Well, actually, it only mandates return if you _distribute_. If you enhance
in-house without ever distributing, you don't need to return.
> On this we would disagree. I want a law mandating that source comes
> with all code.
Nah. In the absence of copyright and patent, binary-only code would soon be
> I also want a law giving the mandatory right to anyone
> to enhance or modify their purchase and share those changes with
> others. Period, across the board.
Well if you actually "purchase" the copyright to some software, rather than
"license" the use of the software, even in the current framework, you get
that right. The problem is, people often think (and are misled by the
packaging and marketing of software) that they're "purchasing" when they're
One of the best ways to encourage Free Software is actually strict enforcement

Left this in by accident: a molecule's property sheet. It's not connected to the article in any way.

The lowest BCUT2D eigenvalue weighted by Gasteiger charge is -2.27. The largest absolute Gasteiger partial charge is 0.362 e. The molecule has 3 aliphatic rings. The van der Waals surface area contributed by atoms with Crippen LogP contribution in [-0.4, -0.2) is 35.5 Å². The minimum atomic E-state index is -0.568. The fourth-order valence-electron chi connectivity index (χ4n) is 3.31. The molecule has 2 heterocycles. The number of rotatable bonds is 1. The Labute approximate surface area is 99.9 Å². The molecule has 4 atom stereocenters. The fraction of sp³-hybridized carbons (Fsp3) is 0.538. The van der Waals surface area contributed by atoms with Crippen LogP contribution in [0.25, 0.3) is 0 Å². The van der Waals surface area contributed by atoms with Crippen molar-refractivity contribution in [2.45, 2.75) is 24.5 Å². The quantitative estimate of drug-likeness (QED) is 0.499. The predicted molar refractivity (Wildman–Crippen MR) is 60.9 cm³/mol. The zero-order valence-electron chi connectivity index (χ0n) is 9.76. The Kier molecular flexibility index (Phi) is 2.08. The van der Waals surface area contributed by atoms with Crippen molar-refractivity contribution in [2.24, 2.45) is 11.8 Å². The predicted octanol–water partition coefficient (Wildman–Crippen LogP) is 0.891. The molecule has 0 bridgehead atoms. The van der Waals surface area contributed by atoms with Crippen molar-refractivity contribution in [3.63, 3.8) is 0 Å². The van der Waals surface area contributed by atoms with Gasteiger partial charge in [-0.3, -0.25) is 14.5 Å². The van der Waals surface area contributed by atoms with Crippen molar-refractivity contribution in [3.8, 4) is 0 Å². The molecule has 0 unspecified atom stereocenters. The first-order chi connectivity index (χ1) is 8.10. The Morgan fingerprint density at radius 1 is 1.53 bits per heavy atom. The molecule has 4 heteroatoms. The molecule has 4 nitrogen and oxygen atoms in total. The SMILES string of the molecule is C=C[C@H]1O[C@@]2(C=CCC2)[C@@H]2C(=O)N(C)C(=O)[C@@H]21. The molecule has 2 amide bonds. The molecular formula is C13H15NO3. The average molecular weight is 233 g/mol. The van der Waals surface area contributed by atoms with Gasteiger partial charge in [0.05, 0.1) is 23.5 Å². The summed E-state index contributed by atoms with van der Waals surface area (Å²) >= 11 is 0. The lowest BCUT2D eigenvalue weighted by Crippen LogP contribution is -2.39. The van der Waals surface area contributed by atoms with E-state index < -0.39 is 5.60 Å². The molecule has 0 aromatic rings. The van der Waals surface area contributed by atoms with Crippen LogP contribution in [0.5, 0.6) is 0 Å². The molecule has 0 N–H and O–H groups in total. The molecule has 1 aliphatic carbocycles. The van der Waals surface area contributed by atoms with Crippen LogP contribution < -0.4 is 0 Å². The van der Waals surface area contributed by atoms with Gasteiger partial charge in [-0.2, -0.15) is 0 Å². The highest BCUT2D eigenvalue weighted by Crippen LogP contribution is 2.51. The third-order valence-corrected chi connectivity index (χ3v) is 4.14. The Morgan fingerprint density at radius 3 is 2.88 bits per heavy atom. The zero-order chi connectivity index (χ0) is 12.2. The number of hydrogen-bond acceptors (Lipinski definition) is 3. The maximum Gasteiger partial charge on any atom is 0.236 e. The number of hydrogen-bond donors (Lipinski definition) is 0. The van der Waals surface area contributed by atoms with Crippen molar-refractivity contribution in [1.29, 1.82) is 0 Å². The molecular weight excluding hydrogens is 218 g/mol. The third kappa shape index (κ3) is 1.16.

of EULAs - thanks, BSA!.
> Well, they'll do anything they [MS] can to win.
Yep, though I predict they'll eventually burn out, and assuming I'm not hit by
a bus or whatever, most likely within my lifetime. All empires fall, and
MS's could crumble alarmingly quickly. I do find Linus' recent quote in the
new york times amusing:
[ From NYTimes, 2003-09-38 ]
The thing is, at least to me personally, Microsoft just isn't relevant to
what I do. [....] I just can't see myself in the position of the nemesis,
since I just don't care enough. To be a nemesis, you have to actively try to
destroy something, don't you? Really, I'm not out to destroy Microsoft. That
will just be a completely unintentional side effect.